As soon as they had tea, they all started again, up the tiers next Ben Lomond : at many places they could scarcely reach high enough to put the loads up on the ledges of rocks they met in their ascent. As they had walked quick considering their burdens, Dido gave them permission to return, when he got on what he termed “his own ground.” He sent a rather insulting message by Newman to the “traps” — and “defied the whole body of them ; to take Dido on his own ground. He said, with the aid of his telesoope, he could see them from the teirs walking in the streets of Launceston; and the parties sent out in search of him couldn’t make a cup of tea in the bush without letting him know their whereabouts by the smoke. He said nothing about his party being six in number. From the sawyers he took a gun, a watch, and many other articles — valuable to them, poor fellows. He has two very sagacious dogs with him, they never bark, but when a suspicious sound or scent disturbs them, they rub their cold noses against the hand or face of their masters, to arouse them to their danger.
As we said when lately alluding to the efforts to capture this bushranger, there is no likelihood of effecting it by sending a few constables with one or two day’s provisions, without shelter, into a barren country, to return halfstarved on the third or fourth day. To make one effective expedition of it, send out six active, well armed men. Give them a light tent, and a good stock of portable provisions : one or two of the men could act as messengers to and from Launceston, in case supplies ran short, or an accident happened to any of the party : let them remain on the tiers for a month, and by that time, if not captured, he will be driven to some other part of the country, where he cannot carry on his depredations with such impunity. It is supposed that Mr. R. C. Gunn loses at least a sheep daily, and sometimes two, to support Dido, King, and their dogs.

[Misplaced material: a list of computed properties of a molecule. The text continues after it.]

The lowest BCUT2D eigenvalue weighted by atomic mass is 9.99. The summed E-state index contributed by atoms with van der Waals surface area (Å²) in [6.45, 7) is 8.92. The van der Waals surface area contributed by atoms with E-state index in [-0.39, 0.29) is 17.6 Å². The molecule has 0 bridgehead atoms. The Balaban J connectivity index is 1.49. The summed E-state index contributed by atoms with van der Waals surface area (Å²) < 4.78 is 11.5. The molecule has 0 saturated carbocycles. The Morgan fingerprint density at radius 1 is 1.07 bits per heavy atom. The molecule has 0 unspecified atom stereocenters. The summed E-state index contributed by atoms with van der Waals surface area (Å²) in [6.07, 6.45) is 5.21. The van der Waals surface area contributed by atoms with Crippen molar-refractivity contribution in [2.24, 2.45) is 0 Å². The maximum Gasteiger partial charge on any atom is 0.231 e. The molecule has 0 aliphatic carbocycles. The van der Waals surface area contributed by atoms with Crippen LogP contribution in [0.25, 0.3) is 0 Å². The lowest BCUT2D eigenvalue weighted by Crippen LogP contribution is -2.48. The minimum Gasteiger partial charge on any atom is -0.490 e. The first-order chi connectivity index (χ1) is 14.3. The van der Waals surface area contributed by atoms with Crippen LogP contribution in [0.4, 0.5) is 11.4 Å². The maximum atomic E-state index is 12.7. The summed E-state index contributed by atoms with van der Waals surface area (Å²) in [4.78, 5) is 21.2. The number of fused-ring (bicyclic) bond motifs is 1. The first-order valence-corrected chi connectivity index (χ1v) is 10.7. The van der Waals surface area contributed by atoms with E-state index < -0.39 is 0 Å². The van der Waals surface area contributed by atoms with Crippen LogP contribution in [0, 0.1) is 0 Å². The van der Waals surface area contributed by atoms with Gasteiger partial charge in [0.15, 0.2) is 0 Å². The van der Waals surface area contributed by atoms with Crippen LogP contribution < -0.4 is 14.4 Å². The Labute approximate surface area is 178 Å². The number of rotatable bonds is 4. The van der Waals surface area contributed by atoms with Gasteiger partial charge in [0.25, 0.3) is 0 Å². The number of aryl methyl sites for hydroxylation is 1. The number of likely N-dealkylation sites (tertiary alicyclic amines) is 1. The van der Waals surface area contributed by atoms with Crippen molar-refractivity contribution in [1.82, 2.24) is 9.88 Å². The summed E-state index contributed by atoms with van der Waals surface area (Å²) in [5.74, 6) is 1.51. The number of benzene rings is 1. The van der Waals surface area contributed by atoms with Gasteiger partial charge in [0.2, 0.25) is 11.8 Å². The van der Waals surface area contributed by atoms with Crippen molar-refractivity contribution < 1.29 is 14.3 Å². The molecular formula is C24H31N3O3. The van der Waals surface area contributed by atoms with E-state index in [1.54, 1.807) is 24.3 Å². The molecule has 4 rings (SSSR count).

This man has now been at large for some months, committing depredations far and wide. A few parties of constables have been sent out after him : but not in at all an effective manner. After three or four days’ fruitless search they have returned halfstarved and knocked up. At present Dido’s robberies have been confined to shepherd’s huts and cottages, and we confidently predict that so long as he confines himself to such small game, no great effort will be made by the Government to stop his reckless career. Let him rifle two or three large settlers’ houses, and we shall have placards announcing tempting rewards for his capture, and properly equipped bodies of men will be sent put after him. But who cares for a shepherd’s hut being robbed ? The fact of this man’s having what he calls “his own ground” is a disgrace to the police authorities.
The members of Brady’s gang come and go as the law gradually catches up with them but Brady eludes capture. He falls in with a crooked cop named Thomas Kenton whose treachery almost puts an end to Brady’s career.
There is hysteria in Hobart Town at the suspected presence of the outlaws, whose bold movements across the Derwent River right under the noses of vigilantes demonstrate them as a force to be reckoned with.
Brady dabbles in piracy at Swanport; performs an audacious robbery of Francis Flexmore at Green Ponds; engages in a gunfight with the authorities near Bothwell, and a drunken raid in the Lake River district ends in disaster.
Indigenous readers are advised that the following discusses the history of first nations people and contains the names and likenesses of deceased persons.
Aboriginal bushrangers of the early colonial period tend to be somewhat difficult to define. Given that many were not from within the colonial society, and the few that were often did not behave like most bushrangers when that took to the bush, they tend to almost require a separate definition. In fact, there’s a definite overlap where the Aboriginal bushrangers and resistance fighters are concerned. None exemplify this conundrum better than the man known as Musquito.
Born in the early to mid 1780s in New South Wales, Musquito is believed to have grown up around Broken Bay (though some sources state he was from Port Jackson) as a Gai-mariagal man, probably by the name Y-erran-gou-la-ga. At some point he seems to have picked up at least a moderate amount of English, and he had a brother known to the whites as Phillip. The rest of his early life is a mystery.